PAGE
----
7. newcan1

    newcan1 Subscriber

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    Kodak ECN-2 developer contains an anti-foggant, Kodak Antifoggant AF-2000. I have another thread going here where Photo Engineer has commented on my desire to experiment with more readily available chemicals, and he suggested I try a little benzotriazole instead of AF-2000. I should know soon how that works out - I mixed a batch and just need to shoot a test roll or two.
     
  8. nworth

    nworth Subscriber

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    HAS is hydroxylamine sulfate. In black and white, it is a poor but harsh developer that usually creates a lot of fog. In color, it seems to act differently, restraining fog and clarifying colors. I don't really know the mechanism, the dynamics, or the details of its action. Citrazinic acid is often referred to as a neutral coupler. It competes with the regular couplers but produces colorless products. It helps regulate the color and helps control the action of the DIR couplers. I would think its concentration would be very critical and quite dependent on the type of film. Obviously E-6 films all have to be designed with this in mind to work universally with the E-6 process. HAS is not used in modern motion picture formulas, and may not be used in their still fill counterparts. However, ethylenediamine is found in them. I'm not sure exactly what it does. Color reversal first developers are very similar to black and white reversal first developers, but, of course, they are tuned to the color films and process.
     
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  9. Photo Engineer

    Photo Engineer Subscriber

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    Here are some facts;

    1. HAS is a developer preservative as well as a B&W developer. It is used mainly in color developers.

    2. The E6 first developer formula above is totally wrong in developing agents, pH and etc. I would not use it. If you are interested enough in altering it in the direction of "reality" look at the MSDS.

    3. Antifoggants are restrainers and can be used in color or B&W but in color they often cause color shifts unless other changes are made to compensate.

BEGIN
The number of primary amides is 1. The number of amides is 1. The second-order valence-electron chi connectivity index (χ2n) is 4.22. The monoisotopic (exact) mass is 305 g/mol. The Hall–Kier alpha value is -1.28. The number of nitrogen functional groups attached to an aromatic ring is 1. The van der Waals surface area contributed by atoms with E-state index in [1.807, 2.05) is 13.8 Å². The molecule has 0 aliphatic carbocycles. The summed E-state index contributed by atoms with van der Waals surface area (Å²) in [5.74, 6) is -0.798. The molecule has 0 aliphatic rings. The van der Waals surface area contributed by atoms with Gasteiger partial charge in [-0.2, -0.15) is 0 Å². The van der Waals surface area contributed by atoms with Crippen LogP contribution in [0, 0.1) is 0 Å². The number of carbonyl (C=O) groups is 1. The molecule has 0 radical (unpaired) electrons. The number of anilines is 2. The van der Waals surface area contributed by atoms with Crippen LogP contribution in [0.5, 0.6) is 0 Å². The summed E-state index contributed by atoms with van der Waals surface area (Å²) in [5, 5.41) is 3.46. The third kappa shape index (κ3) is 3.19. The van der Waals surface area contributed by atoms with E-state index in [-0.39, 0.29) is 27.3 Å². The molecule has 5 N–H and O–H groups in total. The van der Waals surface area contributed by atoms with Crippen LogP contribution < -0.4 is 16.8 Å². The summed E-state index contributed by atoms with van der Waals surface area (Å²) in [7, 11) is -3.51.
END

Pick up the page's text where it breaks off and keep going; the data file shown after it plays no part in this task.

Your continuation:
Antifoggants include Benzotriazole (BTAZ), Phenyl Mercapto Tetrazole (PMT) and 5 Nitro Benzimidazole Nitrate to list the 3 most prominent. Each must be fine tuned for developer and for film.

    PE
     
  10. nworth

    nworth Subscriber

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    AF2000 is the only "strange" ingredient in the ECN-2 developer. Considering the number of people trying to use Vision-3 materials for still work, is there a substitute or an convenient source?
     
  11. Photo Engineer

    Photo Engineer Subscriber

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    There have been several names for AF 2000, including the possibility of typographical errors. This has been discussed extensively in other threads.

    IDK what the correct chemical is, but it appears to have some antifoggant or preservative properties.

    PE
     
  12. hrst

    hrst Member

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    Something called "AF9" was used before AF2000. It was solid, and IIRC, it was stated that AF2000 was introduced because of instability/risk of explosion of AF9. Maybe that would give some hint...

    Anyway, if you take a look at Kodak h2408 (for example, http://sysdoc.doors.ch/KODAK/h2408.pdf ), you will see that the effect of removing the antifoggant is quite minimal; +0.04 in blue low densities. So, it's mostly for "fine-tuning" towards the perfect result, and you probably won't see any difference unless you do a careful side-by-side test. To put this in perspective, the error caused by removing the antifoggant may be below the normal operational tolerances of a motion picture lab.